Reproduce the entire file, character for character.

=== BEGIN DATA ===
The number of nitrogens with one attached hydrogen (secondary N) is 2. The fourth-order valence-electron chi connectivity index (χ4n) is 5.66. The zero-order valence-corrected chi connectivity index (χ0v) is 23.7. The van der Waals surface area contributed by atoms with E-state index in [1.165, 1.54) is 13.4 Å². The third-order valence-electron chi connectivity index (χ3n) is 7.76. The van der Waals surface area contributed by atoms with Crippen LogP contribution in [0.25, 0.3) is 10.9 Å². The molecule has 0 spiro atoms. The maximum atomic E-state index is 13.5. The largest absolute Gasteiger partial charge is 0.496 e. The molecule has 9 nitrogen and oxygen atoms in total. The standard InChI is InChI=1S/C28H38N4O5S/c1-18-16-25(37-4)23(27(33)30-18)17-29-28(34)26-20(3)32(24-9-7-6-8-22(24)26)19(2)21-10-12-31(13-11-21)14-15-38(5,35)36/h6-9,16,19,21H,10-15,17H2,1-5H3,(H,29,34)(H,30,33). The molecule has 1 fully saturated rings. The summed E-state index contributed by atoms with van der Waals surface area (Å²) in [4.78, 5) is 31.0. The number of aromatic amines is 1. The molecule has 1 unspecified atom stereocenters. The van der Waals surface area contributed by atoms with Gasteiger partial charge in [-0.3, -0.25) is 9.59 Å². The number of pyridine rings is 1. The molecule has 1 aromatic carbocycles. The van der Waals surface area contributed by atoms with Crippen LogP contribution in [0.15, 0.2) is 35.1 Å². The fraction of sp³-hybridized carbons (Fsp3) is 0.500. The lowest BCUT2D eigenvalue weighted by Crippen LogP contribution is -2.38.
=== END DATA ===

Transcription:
The number of nitrogens with one attached hydrogen (secondary N) is 2. The fourth-order valence-electron chi connectivity index (χ4n) is 5.66. The zero-order valence-corrected chi connectivity index (χ0v) is 23.7. The van der Waals surface area contributed by atoms with E-state index in [1.165, 1.54) is 13.4 Å². The third-order valence-electron chi connectivity index (χ3n) is 7.76. The van der Waals surface area contributed by atoms with Crippen LogP contribution in [0.25, 0.3) is 10.9 Å². The molecule has 0 spiro atoms. The maximum atomic E-state index is 13.5. The largest absolute Gasteiger partial charge is 0.496 e. The molecule has 9 nitrogen and oxygen atoms in total. The standard InChI is InChI=1S/C28H38N4O5S/c1-18-16-25(37-4)23(27(33)30-18)17-29-28(34)26-20(3)32(24-9-7-6-8-22(24)26)19(2)21-10-12-31(13-11-21)14-15-38(5,35)36/h6-9,16,19,21H,10-15,17H2,1-5H3,(H,29,34)(H,30,33). The molecule has 1 fully saturated rings. The summed E-state index contributed by atoms with van der Waals surface area (Å²) in [4.78, 5) is 31.0. The number of aromatic amines is 1. The molecule has 1 unspecified atom stereocenters. The van der Waals surface area contributed by atoms with Gasteiger partial charge in [-0.3, -0.25) is 9.59 Å². The number of pyridine rings is 1. The molecule has 1 aromatic carbocycles. The van der Waals surface area contributed by atoms with Crippen LogP contribution in [0.15, 0.2) is 35.1 Å². The fraction of sp³-hybridized carbons (Fsp3) is 0.500. The lowest BCUT2D eigenvalue weighted by Crippen LogP contribution is -2.38.